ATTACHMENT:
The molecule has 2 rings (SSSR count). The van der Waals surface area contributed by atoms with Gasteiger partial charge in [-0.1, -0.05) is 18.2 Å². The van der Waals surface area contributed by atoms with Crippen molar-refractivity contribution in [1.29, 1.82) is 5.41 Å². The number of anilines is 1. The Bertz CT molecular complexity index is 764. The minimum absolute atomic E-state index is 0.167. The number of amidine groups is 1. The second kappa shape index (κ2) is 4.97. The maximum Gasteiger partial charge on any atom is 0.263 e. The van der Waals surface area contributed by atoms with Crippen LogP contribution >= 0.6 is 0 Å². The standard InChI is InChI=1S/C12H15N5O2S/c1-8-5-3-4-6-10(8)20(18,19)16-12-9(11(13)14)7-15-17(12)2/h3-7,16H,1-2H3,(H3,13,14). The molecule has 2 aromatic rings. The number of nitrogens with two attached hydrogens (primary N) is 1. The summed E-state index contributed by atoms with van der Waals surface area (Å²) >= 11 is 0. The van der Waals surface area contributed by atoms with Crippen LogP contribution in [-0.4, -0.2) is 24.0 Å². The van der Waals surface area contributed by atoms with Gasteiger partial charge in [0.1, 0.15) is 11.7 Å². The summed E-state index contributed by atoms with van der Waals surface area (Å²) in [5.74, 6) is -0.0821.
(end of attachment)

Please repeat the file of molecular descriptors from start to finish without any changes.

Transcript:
The molecule has 2 rings (SSSR count). The van der Waals surface area contributed by atoms with Gasteiger partial charge in [-0.1, -0.05) is 18.2 Å². The van der Waals surface area contributed by atoms with Crippen molar-refractivity contribution in [1.29, 1.82) is 5.41 Å². The number of anilines is 1. The Bertz CT molecular complexity index is 764. The minimum absolute atomic E-state index is 0.167. The number of amidine groups is 1. The second kappa shape index (κ2) is 4.97. The maximum Gasteiger partial charge on any atom is 0.263 e. The van der Waals surface area contributed by atoms with Crippen LogP contribution >= 0.6 is 0 Å². The standard InChI is InChI=1S/C12H15N5O2S/c1-8-5-3-4-6-10(8)20(18,19)16-12-9(11(13)14)7-15-17(12)2/h3-7,16H,1-2H3,(H3,13,14). The molecule has 2 aromatic rings. The number of nitrogens with two attached hydrogens (primary N) is 1. The summed E-state index contributed by atoms with van der Waals surface area (Å²) >= 11 is 0. The van der Waals surface area contributed by atoms with Crippen LogP contribution in [-0.4, -0.2) is 24.0 Å². The van der Waals surface area contributed by atoms with Gasteiger partial charge in [0.1, 0.15) is 11.7 Å². The summed E-state index contributed by atoms with van der Waals surface area (Å²) in [5.74, 6) is -0.0821.